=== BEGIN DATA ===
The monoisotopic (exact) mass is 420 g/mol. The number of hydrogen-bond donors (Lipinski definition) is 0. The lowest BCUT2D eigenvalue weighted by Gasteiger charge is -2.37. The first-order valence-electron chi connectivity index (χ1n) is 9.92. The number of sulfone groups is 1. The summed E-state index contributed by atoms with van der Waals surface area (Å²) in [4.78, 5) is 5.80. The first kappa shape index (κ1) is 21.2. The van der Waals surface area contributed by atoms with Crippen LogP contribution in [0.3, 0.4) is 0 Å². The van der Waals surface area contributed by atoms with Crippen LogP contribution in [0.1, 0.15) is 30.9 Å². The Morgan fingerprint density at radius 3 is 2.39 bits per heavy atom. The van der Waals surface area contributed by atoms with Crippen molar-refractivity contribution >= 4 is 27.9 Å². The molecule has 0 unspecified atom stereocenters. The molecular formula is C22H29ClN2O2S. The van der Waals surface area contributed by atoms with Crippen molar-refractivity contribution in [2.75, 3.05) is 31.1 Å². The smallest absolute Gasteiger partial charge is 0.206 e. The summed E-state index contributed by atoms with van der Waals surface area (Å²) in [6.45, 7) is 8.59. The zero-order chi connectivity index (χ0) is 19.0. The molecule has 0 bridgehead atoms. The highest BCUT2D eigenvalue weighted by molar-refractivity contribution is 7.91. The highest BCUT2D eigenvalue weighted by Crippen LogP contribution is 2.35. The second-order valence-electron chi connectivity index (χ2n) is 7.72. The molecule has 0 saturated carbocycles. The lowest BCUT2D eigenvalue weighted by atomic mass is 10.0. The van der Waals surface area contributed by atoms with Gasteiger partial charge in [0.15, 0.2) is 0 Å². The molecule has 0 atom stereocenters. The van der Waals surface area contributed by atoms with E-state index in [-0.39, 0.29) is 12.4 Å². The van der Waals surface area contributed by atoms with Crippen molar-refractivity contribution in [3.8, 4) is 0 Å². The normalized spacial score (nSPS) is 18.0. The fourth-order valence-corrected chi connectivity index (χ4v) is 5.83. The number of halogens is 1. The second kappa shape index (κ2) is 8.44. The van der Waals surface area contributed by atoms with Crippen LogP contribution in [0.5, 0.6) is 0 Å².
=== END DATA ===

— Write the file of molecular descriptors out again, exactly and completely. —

The monoisotopic (exact) mass is 420 g/mol. The number of hydrogen-bond donors (Lipinski definition) is 0. The lowest BCUT2D eigenvalue weighted by Gasteiger charge is -2.37. The first-order valence-electron chi connectivity index (χ1n) is 9.92. The number of sulfone groups is 1. The summed E-state index contributed by atoms with van der Waals surface area (Å²) in [4.78, 5) is 5.80. The first kappa shape index (κ1) is 21.2. The van der Waals surface area contributed by atoms with Crippen LogP contribution in [0.3, 0.4) is 0 Å². The van der Waals surface area contributed by atoms with Crippen LogP contribution in [0.1, 0.15) is 30.9 Å². The Morgan fingerprint density at radius 3 is 2.39 bits per heavy atom. The van der Waals surface area contributed by atoms with Crippen molar-refractivity contribution >= 4 is 27.9 Å². The molecule has 0 unspecified atom stereocenters. The molecular formula is C22H29ClN2O2S. The van der Waals surface area contributed by atoms with Crippen molar-refractivity contribution in [2.75, 3.05) is 31.1 Å². The smallest absolute Gasteiger partial charge is 0.206 e. The summed E-state index contributed by atoms with van der Waals surface area (Å²) in [6.45, 7) is 8.59. The zero-order chi connectivity index (χ0) is 19.0. The molecule has 0 bridgehead atoms. The highest BCUT2D eigenvalue weighted by molar-refractivity contribution is 7.91. The highest BCUT2D eigenvalue weighted by Crippen LogP contribution is 2.35. The second-order valence-electron chi connectivity index (χ2n) is 7.72. The molecule has 0 saturated carbocycles. The lowest BCUT2D eigenvalue weighted by atomic mass is 10.0. The van der Waals surface area contributed by atoms with Gasteiger partial charge in [0.15, 0.2) is 0 Å². The molecule has 0 atom stereocenters. The van der Waals surface area contributed by atoms with E-state index in [-0.39, 0.29) is 12.4 Å². The van der Waals surface area contributed by atoms with Crippen molar-refractivity contribution in [3.8, 4) is 0 Å². The normalized spacial score (nSPS) is 18.0. The fourth-order valence-corrected chi connectivity index (χ4v) is 5.83. The number of halogens is 1. The second kappa shape index (κ2) is 8.44. The van der Waals surface area contributed by atoms with Crippen LogP contribution in [0.5, 0.6) is 0 Å².